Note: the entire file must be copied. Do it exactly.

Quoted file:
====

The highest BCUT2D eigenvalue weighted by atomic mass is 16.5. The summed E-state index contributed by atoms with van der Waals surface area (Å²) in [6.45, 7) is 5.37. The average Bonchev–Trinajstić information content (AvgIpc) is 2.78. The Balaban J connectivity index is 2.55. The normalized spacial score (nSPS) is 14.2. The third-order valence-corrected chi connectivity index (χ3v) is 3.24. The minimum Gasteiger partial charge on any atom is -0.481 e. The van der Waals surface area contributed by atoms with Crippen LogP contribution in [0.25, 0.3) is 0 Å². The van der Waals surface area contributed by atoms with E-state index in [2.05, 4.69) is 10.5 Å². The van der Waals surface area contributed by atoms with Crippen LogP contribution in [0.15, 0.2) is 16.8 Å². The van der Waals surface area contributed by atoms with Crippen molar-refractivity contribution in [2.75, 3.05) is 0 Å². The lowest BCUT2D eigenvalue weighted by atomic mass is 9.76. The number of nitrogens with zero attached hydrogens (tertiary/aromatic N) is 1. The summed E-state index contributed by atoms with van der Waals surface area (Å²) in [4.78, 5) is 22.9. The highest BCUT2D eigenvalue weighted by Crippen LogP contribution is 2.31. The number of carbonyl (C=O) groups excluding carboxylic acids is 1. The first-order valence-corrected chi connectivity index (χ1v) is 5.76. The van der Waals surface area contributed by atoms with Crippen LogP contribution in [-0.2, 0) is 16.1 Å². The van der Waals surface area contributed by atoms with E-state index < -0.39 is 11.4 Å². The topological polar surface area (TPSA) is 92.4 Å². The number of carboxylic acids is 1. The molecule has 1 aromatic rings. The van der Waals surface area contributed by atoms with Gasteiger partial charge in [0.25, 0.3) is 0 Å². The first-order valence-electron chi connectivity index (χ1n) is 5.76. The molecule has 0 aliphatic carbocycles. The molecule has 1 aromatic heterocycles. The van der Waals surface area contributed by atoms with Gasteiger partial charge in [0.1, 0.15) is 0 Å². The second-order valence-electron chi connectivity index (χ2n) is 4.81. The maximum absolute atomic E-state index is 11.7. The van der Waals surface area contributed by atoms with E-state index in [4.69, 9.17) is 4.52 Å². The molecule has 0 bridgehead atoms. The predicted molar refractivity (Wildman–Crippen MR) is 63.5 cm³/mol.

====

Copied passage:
The highest BCUT2D eigenvalue weighted by atomic mass is 16.5. The summed E-state index contributed by atoms with van der Waals surface area (Å²) in [6.45, 7) is 5.37. The average Bonchev–Trinajstić information content (AvgIpc) is 2.78. The Balaban J connectivity index is 2.55. The normalized spacial score (nSPS) is 14.2. The third-order valence-corrected chi connectivity index (χ3v) is 3.24. The minimum Gasteiger partial charge on any atom is -0.481 e. The van der Waals surface area contributed by atoms with Crippen LogP contribution in [0.25, 0.3) is 0 Å². The van der Waals surface area contributed by atoms with E-state index in [2.05, 4.69) is 10.5 Å². The van der Waals surface area contributed by atoms with Crippen LogP contribution in [0.15, 0.2) is 16.8 Å². The van der Waals surface area contributed by atoms with Crippen molar-refractivity contribution in [2.75, 3.05) is 0 Å². The lowest BCUT2D eigenvalue weighted by atomic mass is 9.76. The number of nitrogens with zero attached hydrogens (tertiary/aromatic N) is 1. The summed E-state index contributed by atoms with van der Waals surface area (Å²) in [4.78, 5) is 22.9. The highest BCUT2D eigenvalue weighted by Crippen LogP contribution is 2.31. The number of carbonyl (C=O) groups excluding carboxylic acids is 1. The first-order valence-corrected chi connectivity index (χ1v) is 5.76. The van der Waals surface area contributed by atoms with Crippen LogP contribution in [-0.2, 0) is 16.1 Å². The van der Waals surface area contributed by atoms with E-state index < -0.39 is 11.4 Å². The topological polar surface area (TPSA) is 92.4 Å². The number of carboxylic acids is 1. The molecule has 1 aromatic rings. The van der Waals surface area contributed by atoms with Gasteiger partial charge in [0.25, 0.3) is 0 Å². The first-order valence-electron chi connectivity index (χ1n) is 5.76. The molecule has 0 aliphatic carbocycles. The molecule has 1 aromatic heterocycles. The van der Waals surface area contributed by atoms with Gasteiger partial charge in [0.1, 0.15) is 0 Å². The second-order valence-electron chi connectivity index (χ2n) is 4.81. The maximum absolute atomic E-state index is 11.7. The van der Waals surface area contributed by atoms with E-state index in [4.69, 9.17) is 4.52 Å². The molecule has 0 bridgehead atoms. The predicted molar refractivity (Wildman–Crippen MR) is 63.5 cm³/mol.